NovEMBER NEWS RouNDUP, coNT1Num COMPOSER TO Composer Though not by a Coalition member, I thought the Toronto Wind Orchestra 's concert this month worth mentioning, as they are presenting a programme of all­ Canadian repertoire by composers from Louis Applebaum and Harry Freedman through Phil Nimmons and Oscar Peterson. The concert is on November 20th at 8:00, and the venue's address is 90 Croatia St. (west from Dufferin, south of Bloor). For more info, call 416-461-6681. The next day, November 21, New Music Concerts presents Generation 2004 at the Music Gallery. Featuring the visiting Ensemble contemporain de Montreal, the concert features young Canadian composers Wolf Edwards, Nicolas Gilbert, Vincent­ Olivier Gagnon and D. Andrew Stewart and Mexican composer Ivan Ferrer Oroszco. Two New Hours will be recording this concert for future broadcast. November 28 is Esprit Orchestra's second concert of the new season, at the Jane Mallet Theatre, featuring the Canadian premiere of Tristan Keuris'Arcade. Dipping into the early part of December, I want to mention two final events which focus strongly on improvisatinn. On Saturday, December 4th, Arraymusic presents "The Composer/ Improviser" at the Music Gallery at 8:00. Exploring the space between composition and improvisation, this concert features world premieres by guest artist Lori Freedman as well as Stephen Clarke, Robert Stevenson, Cam McKittrick and John Abram. Sandwiching the Arraymusic concert, on December 3rd at the Music Gallery, and on Sunday December 5th at the Montreal Bistro (both at 8:00), my own organization, Earshot Concerts presents "Believe Everything You Hear", the new concert-length structured improvisation by Michael Hynes, performed by Hynes, the Earshot Ensemble, members of Motion Ensemble, and others. These.two performances, as well as three in Quebec, will be recorded for release in 2005. For more info call 416-538-2006. All in all a "New Music November" worthy of the nam! MusicWorks Celebrates Twenty-Six with Twenty-Six Celebrating its twenty-six years of publishing, Music Works magazine has issued a set of twenty-six beautiful postcards designed by Canadian and international artists and composers, including John Oswald, Allison Cameron, Udo Kasemets, R. Murray Schafer, Michael Snow, Hildegard Westerkamp and others. The postcards are available from MusicWorks magazine, by calling 416-977-3546. And visit www. torontohearandnow .corn, website of the Toronto Coalition of New Music Presenters, to read my interviews with Allison Cameron, John Oswald, and others about the postcards. Keith Denning INTERVIEW WITH , JEAN PICHE· BY PAUL STEENHUISEN Electroacoustic composer Jean Piche (b Trois-Rivieres, 1951) has been an active contributor to the vital Canadian electroacoustic scene since the mid-seventies. In 1988, he joined the faculty of the University of Montreal, where he continues to teach and do research in electroacoustic and computer music. One of his areas df activity involves the combination of electroacoustic music with video images, of which his piece Sieves is the most recent new work. As part of SOUNDplay < www.soundtravels.ca/soundplayl>, between November 4 and 7, Piche will be in Toronto to present a talk (November 4) and to premiere his new piece Sieves (Nov 5). While many other interesting artists will also be involved in SOUNDplay, I took this opportunity to speak with Piche by phone at his home in Montreal. STEENHUISEN: Tell me about the soundworld of your piece Sieves. Is there a primary sonic idea for the work? PICHE: I'm using 1930s recordings from a Southern Baptist pr,eacher, as well as the communications tapes recorded during the 9/11 attacks on New York. But the identity of the sound sources isn't obvious in the work. I'm using the material as dramatic texture. You get the dramatic content without actually understanding what they are saying. There is urgency to the sound materials, which comes across in the spectra of the voices. The other sound material is from my rather large bank of sound processing that I've accumulated over the years - mostly granular textures and stretching of acoustic materials. STEENHUISEN: But the soundworld is only part of the story with this piece. Tell me about the visual component. What are the primary visual materials in the work? PICHE: I'm using HO video for the first time, and the precision of the image is quite extraordinary. I've pulled my images from close-up shots of the ground - the earth, forests and paths in the countryside - so what you see are the intricate details of the soil as I walk with the camera pointing down. I compose with the images the same way I do with the sound material, in the sense that I will distort and process them with varying degrees of recognizability. The complexity of the image is associated with the complexity of the spund. By putting them rogether in the ways I do, it's really a new paradigm for composition, in that I compose the image and the sound together. STEENHUISEN: Is the ambiguity of a recognizable form important? PICHE: It is. The more I do of this, the more I realize how important it is. The reason this new form works is because meaning is extracted from these connections between the sonic and the visual. I'm not exactly sure what the meaning is yet, but I think the aesthetic experience comes from recognizing that there are conjunctions. They do not work based on narrative, but because of how time drives per- · ception. It comes down to what Michel Chion called synchrese - a theoretical construct of synchronization where you unequivocally know that the sound you have just heard is produced by the object you are seeing. The idea is to lead to those points of synchrese in the work in the same way a chord progession leads to a resolution on a tonal centre. STEENHUISEN: How do the sound and the visuals interact in your piece? PICHE: In this piece it's a little more complex, because the synchreses that I am working with are a lot looser. As a simple example, if you have a beat structure in the music you can cut the images to the upbeat or the downbeat. It's an element of grammar that you can go further and further with by saying that a high-pitched slow-moving sound will visually translate into a form of a straight line that flows slowly across the screen. But to be interesting, the metaphor has to 28 WWW. THEWHOLENOTE.COM NOVEMBER 1 - DECEMBER 7 2004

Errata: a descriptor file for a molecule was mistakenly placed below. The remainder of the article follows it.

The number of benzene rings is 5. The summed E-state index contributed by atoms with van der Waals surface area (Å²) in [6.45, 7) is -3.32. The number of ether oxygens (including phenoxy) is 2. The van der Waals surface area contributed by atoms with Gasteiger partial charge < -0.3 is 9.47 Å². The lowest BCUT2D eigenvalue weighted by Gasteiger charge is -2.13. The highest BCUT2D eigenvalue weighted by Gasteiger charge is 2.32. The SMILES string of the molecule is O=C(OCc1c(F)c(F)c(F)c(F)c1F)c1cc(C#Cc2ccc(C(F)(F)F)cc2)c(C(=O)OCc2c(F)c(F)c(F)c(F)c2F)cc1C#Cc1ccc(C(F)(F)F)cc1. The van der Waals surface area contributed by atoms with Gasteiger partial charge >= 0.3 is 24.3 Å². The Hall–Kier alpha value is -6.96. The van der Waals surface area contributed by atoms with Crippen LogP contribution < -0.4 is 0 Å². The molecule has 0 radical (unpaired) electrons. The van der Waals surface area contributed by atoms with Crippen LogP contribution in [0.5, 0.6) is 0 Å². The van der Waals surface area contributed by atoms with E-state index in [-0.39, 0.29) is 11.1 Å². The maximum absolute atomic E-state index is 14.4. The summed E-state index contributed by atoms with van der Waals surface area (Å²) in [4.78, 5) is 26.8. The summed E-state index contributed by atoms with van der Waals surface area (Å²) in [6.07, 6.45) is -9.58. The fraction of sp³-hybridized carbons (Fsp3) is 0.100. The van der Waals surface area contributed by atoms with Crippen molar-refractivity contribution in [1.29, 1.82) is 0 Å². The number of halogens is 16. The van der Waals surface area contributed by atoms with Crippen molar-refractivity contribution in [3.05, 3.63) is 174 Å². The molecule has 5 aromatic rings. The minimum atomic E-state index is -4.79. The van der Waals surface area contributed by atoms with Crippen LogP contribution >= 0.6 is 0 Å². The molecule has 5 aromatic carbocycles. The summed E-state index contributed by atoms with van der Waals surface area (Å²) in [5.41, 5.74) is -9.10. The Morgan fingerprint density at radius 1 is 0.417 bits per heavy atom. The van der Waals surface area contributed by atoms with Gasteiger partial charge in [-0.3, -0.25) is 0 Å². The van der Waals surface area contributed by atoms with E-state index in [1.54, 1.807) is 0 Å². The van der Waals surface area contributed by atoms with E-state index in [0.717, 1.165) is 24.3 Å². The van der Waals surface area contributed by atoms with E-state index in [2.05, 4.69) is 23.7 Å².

go a lot further. It's very hard to describe the mechanisms that lead to synchrese points that go beyond this direct anchoring. We don't have a grammar to describe it, so the problem of electroacoustics is transported to the visual. Synchronization points are an obvious way of having the parts interact. Where something in the sound also happens at equivalent time and speeds in the image, you'll see it right away. Even though those moments will typically only compose 10 to 20% of the work. STEENHUISEN: Why is rhe piece called Sieves? PICHE: The close-up shots of the earth look like you would want to take a sieve and sift out everything but the rocks or the greenery. That's more or less what I do with the image processing - I go in and take the colours out, take the movement out, and the forms of the objects I filmed. It's a metaphorical process of sifting and filtering through the raw materials. STEENHUISEN: We know you primarily as a composer, sound designer, and programmer. How do rhese skills prepare you for work in the visual domain? PICHE: That's the first question I answered when I started doing this kind of work. I was doing a lot of sound design for video artists such as Tom Sherman. We'd go into the studio together and he would do his capturing and processing of images, and I looked at it and realized that this is exactly what I do when I work with sound. It's the same workflow that I use when I'm composing with computer. You have your timeline, your sounds, your processing chops, and with the timeline you organize a coherent discourse. I started doing it and it was a pure joy. STEENHUISEN: So your training as a composer is transferable to your work with video. PICHE: Directly. Composers deal with time, like video artists and filmmakers. In this new NOVEMBER 1 - DECEMBER 7 2004 form we're also talking about design, which can be very intuitive, as long as you have the techniques to put them together, and through electroacoustic music, I have that. I work with some visual artists, and many are completely confounded by the issue of time. They're not used to it. When design becomes movement, it's a very different set of skills that apply. STEENHUISEN: Does your experience as an electroacoustic composer give you a unique perspective 011 the visual? PICHE: Yes, absolutely unique. STEENHUISEN: How is that different from someone who is trained in film? PICHE: If you're trained in film, you're trained in story-telling, first and foremost. Fiction, non-fiction, documentary - in 99% of film, the central concern is story-telling. That's not what I do. I provide an audio-visual experience that uses coherent language but is non-narrative, or is semi-narrative. This form has a lot of promise, and technologically, it's feasible now to do credible images that can be supported by music only, and don't need narrative. The means of production for visuals now are extremely interesting, catching up to what we've been doing with sound for over a decade. It's an exciting new form that has a lot of depth to it, and is linked to a technology that is highly available. I think it will grow. STEENHUISEN: What do you call this new form? PICHE: I call it Video Music. To distinguish it from Music Videos, and'Visual Music. STEENHUISEN: What is Visual Music? CONTINUES

Volume 26 (2020- )

Volume 26 Issue 1 - September 2020
Volume 26 Issue 2 - October 2020

Volumes 21-25 (2015-2020)

Volume 25 Issue 9 - July / August 2020
Volume 25 Issue 8 - May / June 2020
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Volume 25 Issue 3 - November 2019